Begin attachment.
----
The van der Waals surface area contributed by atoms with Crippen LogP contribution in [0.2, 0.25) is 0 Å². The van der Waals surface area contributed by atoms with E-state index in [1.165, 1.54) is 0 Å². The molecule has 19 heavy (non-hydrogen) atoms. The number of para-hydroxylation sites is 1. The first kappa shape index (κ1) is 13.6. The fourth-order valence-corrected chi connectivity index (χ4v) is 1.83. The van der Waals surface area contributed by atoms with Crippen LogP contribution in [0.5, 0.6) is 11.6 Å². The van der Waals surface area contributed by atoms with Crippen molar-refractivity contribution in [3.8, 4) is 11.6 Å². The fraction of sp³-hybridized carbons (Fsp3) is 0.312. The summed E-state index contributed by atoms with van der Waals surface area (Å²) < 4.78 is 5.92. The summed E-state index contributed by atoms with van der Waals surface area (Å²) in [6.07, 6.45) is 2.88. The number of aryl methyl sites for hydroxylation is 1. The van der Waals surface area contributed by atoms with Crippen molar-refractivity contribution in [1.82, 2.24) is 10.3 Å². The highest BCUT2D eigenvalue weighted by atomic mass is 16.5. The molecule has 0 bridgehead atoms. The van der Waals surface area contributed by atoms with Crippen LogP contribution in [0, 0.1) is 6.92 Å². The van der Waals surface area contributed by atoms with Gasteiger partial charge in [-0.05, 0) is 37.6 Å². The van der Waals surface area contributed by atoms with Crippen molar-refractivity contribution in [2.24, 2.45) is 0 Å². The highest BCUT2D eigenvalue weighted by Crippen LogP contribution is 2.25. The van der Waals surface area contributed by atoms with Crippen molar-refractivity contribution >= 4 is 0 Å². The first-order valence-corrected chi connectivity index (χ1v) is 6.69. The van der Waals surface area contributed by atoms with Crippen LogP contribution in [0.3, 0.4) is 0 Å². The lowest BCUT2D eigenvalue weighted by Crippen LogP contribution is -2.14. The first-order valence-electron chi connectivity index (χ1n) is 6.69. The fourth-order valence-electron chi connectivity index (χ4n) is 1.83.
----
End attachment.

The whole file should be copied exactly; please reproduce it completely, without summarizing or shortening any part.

The van der Waals surface area contributed by atoms with Crippen LogP contribution in [0.2, 0.25) is 0 Å². The van der Waals surface area contributed by atoms with E-state index in [1.165, 1.54) is 0 Å². The molecule has 19 heavy (non-hydrogen) atoms. The number of para-hydroxylation sites is 1. The first kappa shape index (κ1) is 13.6. The fourth-order valence-corrected chi connectivity index (χ4v) is 1.83. The van der Waals surface area contributed by atoms with Crippen LogP contribution in [0.5, 0.6) is 11.6 Å². The van der Waals surface area contributed by atoms with Crippen molar-refractivity contribution in [3.8, 4) is 11.6 Å². The fraction of sp³-hybridized carbons (Fsp3) is 0.312. The summed E-state index contributed by atoms with van der Waals surface area (Å²) < 4.78 is 5.92. The summed E-state index contributed by atoms with van der Waals surface area (Å²) in [6.07, 6.45) is 2.88. The number of aryl methyl sites for hydroxylation is 1. The van der Waals surface area contributed by atoms with Crippen molar-refractivity contribution in [1.82, 2.24) is 10.3 Å². The highest BCUT2D eigenvalue weighted by atomic mass is 16.5. The molecule has 0 bridgehead atoms. The van der Waals surface area contributed by atoms with Crippen LogP contribution in [0, 0.1) is 6.92 Å². The van der Waals surface area contributed by atoms with Gasteiger partial charge in [-0.05, 0) is 37.6 Å². The van der Waals surface area contributed by atoms with Crippen molar-refractivity contribution in [2.24, 2.45) is 0 Å². The highest BCUT2D eigenvalue weighted by Crippen LogP contribution is 2.25. The van der Waals surface area contributed by atoms with Crippen molar-refractivity contribution >= 4 is 0 Å². The first-order valence-corrected chi connectivity index (χ1v) is 6.69. The van der Waals surface area contributed by atoms with Crippen LogP contribution in [0.3, 0.4) is 0 Å². The lowest BCUT2D eigenvalue weighted by Crippen LogP contribution is -2.14. The first-order valence-electron chi connectivity index (χ1n) is 6.69. The fourth-order valence-electron chi connectivity index (χ4n) is 1.83.